Another study from India reported temperature excursion to <0°C and >8°C for 18.1% and 7.3% of the observation period for 103 vaccine transfers. For the outreach sessions, 5% were exposed to sub-zero temperature.[6]

In Bolivia, during routine shipments, the DTP-HB-Hib vaccines were exposed to freezing temperatures for 2%–50% of transit periods, compared to 1.3% for exposure to >8°C.[7] A review (1985–2006) summarized exposure of vaccines to sub-zero temperature in 35.3% and 16.7% of shipments in developing and developed countries, respectively.[8] A recent review (2007–2014) summarized that vaccines were exposed to sub-zero temperature in 19.3% and 38% of shipments in developing and developed countries, respectively.[5] During outreach vaccine transfers the exposure to sub-zero temperature was around 18% of shipment tenure.[5] Another report from rural India documented exposure of oral polio vaccines (OPV) to sub-zero temperature kept in vaccine carriers in five of the six PHC areas for 30–240 min.[9] Although the observation was for OPV, the similar exposure is expected for the freeze-sensitive vaccines. These exposures are putting the vaccines, especially the freeze-sensitive vaccines at risk for freezing and losing potency. Vaccination with the frozen less potent vaccines may lead to vaccine failure and suboptimal population immunity, as observed for hepatitis B and pertussis.[10],[11] According to the national effective vaccine management assessment in India (2013), adequate knowledge and use of shake test were observed for only 19%–38% of cold chain handlers.[12] A study from Assam reported poor practice of shake test by vaccinators (91.3% demonstration failure).[13]

This study documented frequent and considerable exposure of vaccines to sub-zero temperatures during transportation. The infrequent conduct and inadequate knowledge of shake test by cold chain handlers and vaccinators further the chance of using frozen vaccines with lower potency.

Our study has certain limitations. Temperatures during the transport of vaccines were only monitored with the data loggers and shake test for vaccines were not documented. The impact of temperature excursion on immunogenicity or potency of vaccines was not documented.

This study indicates that vaccines are being exposed to freezing temperatures during transportation across the cold chain in all three states. The proportion of exposure to freezing temperature is substantial during transportation, 9%–35% between vaccine stores and 18% for outreach sessions. As the new and costlier freeze-sensitive vaccines are added to the UIP basket, freeze prevention shall become important to ensure vaccine potency, avoid vaccine failure, and maintain population immunity. Thus, along with the temperature integrity monitoring at the cold chain points, attention for monitoring of temperature maintenance during vaccine transfers and appropriate orientation of the cold chain handlers are also necessary. More rigorous and comprehensive studies across the cold chain in different geographic and climatic conditions are needed, including laboratory linked studies to improve understanding of vaccine potency alteration with temperature excursion in program settings.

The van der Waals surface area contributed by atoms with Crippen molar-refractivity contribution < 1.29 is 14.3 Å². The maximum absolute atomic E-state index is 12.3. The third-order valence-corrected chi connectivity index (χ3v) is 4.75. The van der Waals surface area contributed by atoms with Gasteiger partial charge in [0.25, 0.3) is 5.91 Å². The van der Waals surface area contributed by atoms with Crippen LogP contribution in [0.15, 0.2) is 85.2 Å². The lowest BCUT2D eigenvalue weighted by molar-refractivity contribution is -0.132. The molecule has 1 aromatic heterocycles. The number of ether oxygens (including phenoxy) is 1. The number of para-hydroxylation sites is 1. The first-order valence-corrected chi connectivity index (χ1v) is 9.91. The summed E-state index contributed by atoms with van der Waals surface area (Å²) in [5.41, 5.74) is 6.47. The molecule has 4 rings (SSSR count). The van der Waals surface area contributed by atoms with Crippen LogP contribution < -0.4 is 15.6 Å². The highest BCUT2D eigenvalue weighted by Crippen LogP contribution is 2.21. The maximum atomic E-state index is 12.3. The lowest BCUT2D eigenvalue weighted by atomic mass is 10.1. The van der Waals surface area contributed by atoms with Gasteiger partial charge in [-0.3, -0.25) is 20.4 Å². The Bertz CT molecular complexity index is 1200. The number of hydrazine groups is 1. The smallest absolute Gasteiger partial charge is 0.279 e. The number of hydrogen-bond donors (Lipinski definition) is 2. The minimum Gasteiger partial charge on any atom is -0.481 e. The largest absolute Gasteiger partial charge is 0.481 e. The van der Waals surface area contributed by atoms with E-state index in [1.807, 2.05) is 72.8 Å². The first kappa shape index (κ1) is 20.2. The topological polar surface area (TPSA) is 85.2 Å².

We are grateful to Immunization Division, Government of India, Departments of Health and Family Welfare, Kerala, Gujarat and Bihar for providing the opportunity to undertake this project in the respective states. We highly appreciate the support from the health functionaries and health administration of the districts in the three states for implementing the project activities.

Financial support and sponsorship

This project was funded by the Bill and Melinda Gates Foundation (grant number OPP1041395).

Conflicts of interest

There are no conflicts of interest.

   References Top

Centers for Disease Control and Prevention (CDC). Ten great public health achievements – United states, 1900-1999. MMWR Morb Mortal Wkly Rep 1999;48:241-3.  Back to cited text no. 1
Yakum MN, Ateudjieu J, Pélagie FR, Walter EA, Watcho P. Factors associated with the exposure of vaccines to adverse temperature conditions: The case of North West Region, Cameroon. BMC Res Notes 2015;8:277.  Back to cited text no. 2
World Health Organization. WHO Vaccine Management Handbook. Module VMH-E2-01.1. How to Monitor Temperatures in the Vaccine Supply Chain. World Health Organization; 2015. Available from: [Last accessed on 2018 Feb 20].  Back to cited text no. 3
United Nations Children's Fund. National Cold Chain Assessment India. India: United Nations Children's Fund, Country Office; 2014. Available from: [Last accessed on 2017 Nov 06].  Back to cited text no. 4
Hanson CM, George AM, Sawadogo A, Schreiber B. Is freezing in the vaccine cold chain an ongoing issue? A literature review. Vaccine 2017;35:2127-33.  Back to cited text no. 5
Murhekar MV, Dutta S, Kapoor AN, Bitragunta S, Dodum R, Ghosh P, et al. Frequent exposure to suboptimal temperatures in vaccine cold-chain system in India: Results of temperature monitoring in 10 states. Bull World Health Organ 2013;91:906-13.  Back to cited text no. 6
Nelson C, Froes P, Dyck AM, Chavarría J, Boda E, Coca A, et al. Monitoring temperatures in the vaccine cold chain in Bolivia. Vaccine 2007;25:433-7.  Back to cited text no. 7
Matthias DM, Robertson J, Garrison MM, Newland S, Nelson C. Freezing temperatures in the vaccine cold chain: A systematic literature review. Vaccine 2007;25:3980-6.  Back to cited text no. 8
Pakhare AP, Bali S, Pawar RB, Lokhande GS. Assessment of cold-chain maintenance in vaccine carriers during pulse polio national immunization day in a rural block of India. WHO South East Asia J Public Health 2014;3:190-3.  Back to cited text no. 9
Davaalkham D, Ojima T, Wiersma S, Lkhagvasuren T, Nymadawa P, Uehara R, et al. Administration of hepatitis B vaccine in winter as a significant predictor of the poor effectiveness of vaccination in rural Mongolia: Evidence from a nationwide survey. J Epidemiol Community Health 2007;61:578-84.  Back to cited text no. 10
McColloster P, Vallbona C. Graphic-output temperature data loggers for monitoring vaccine refrigeration: Implications for pertussis. Am J Public Health 2011;101:46-7.  Back to cited text no. 11
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Choudhury SA, Ojah J. A study on knowledge and practice of immunization services among auxiliary nurse midwives of subcentre at Chirang district, Assam. J Evid Based Med Healthc 2016;3:618-21.  Back to cited text no. 13


  [Table 1], [Table 2]